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  30. It's an unusual name. I wonder if there's a connection to the John Vessey firm https://www.gracesguide.co.uk/File:Im19211203IM-JohnVessey.jpg that was based on Denby Street, Sheffield 2?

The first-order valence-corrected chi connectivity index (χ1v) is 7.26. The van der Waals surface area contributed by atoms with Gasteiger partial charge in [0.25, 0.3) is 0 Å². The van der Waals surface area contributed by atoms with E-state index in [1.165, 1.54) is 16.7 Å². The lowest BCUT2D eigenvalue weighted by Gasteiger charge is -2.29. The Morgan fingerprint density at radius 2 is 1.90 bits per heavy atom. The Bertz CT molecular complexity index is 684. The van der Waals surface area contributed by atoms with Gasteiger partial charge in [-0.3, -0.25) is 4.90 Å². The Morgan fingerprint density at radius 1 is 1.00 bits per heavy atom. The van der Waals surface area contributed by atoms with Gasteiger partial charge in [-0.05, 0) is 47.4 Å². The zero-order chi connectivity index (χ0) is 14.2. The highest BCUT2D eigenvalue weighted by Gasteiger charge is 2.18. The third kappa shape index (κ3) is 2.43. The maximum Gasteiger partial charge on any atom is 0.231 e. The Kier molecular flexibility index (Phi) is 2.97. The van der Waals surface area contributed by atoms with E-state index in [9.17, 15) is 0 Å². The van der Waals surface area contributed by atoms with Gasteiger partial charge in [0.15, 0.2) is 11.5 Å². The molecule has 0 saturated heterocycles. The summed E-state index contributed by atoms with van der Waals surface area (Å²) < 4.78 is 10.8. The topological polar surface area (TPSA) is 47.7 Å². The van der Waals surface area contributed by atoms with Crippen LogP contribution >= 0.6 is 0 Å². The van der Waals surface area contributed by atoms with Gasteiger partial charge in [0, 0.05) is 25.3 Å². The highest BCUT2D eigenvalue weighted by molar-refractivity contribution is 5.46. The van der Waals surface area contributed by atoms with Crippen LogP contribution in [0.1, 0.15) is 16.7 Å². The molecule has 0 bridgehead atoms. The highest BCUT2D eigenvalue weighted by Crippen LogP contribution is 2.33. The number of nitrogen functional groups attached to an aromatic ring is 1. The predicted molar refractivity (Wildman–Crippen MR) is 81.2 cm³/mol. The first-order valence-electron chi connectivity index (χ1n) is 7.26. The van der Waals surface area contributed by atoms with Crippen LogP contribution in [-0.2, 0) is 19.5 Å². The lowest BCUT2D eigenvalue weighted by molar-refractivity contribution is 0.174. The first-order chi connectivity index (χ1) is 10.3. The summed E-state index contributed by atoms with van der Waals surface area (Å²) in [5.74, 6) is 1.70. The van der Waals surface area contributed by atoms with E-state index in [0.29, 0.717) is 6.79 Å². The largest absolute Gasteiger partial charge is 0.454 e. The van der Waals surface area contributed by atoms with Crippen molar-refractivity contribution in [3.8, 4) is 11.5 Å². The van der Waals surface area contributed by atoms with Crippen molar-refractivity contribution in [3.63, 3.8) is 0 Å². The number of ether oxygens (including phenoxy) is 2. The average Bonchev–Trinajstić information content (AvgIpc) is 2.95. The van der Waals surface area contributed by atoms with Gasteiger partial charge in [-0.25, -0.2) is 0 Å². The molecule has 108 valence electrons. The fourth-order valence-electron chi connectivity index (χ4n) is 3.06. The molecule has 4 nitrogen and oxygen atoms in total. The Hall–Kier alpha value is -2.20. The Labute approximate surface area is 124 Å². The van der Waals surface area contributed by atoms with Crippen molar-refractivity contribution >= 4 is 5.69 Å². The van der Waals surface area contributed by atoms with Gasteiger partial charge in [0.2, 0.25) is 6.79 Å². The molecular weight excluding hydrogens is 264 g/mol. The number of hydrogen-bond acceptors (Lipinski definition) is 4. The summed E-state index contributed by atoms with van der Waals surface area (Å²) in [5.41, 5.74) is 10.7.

1 point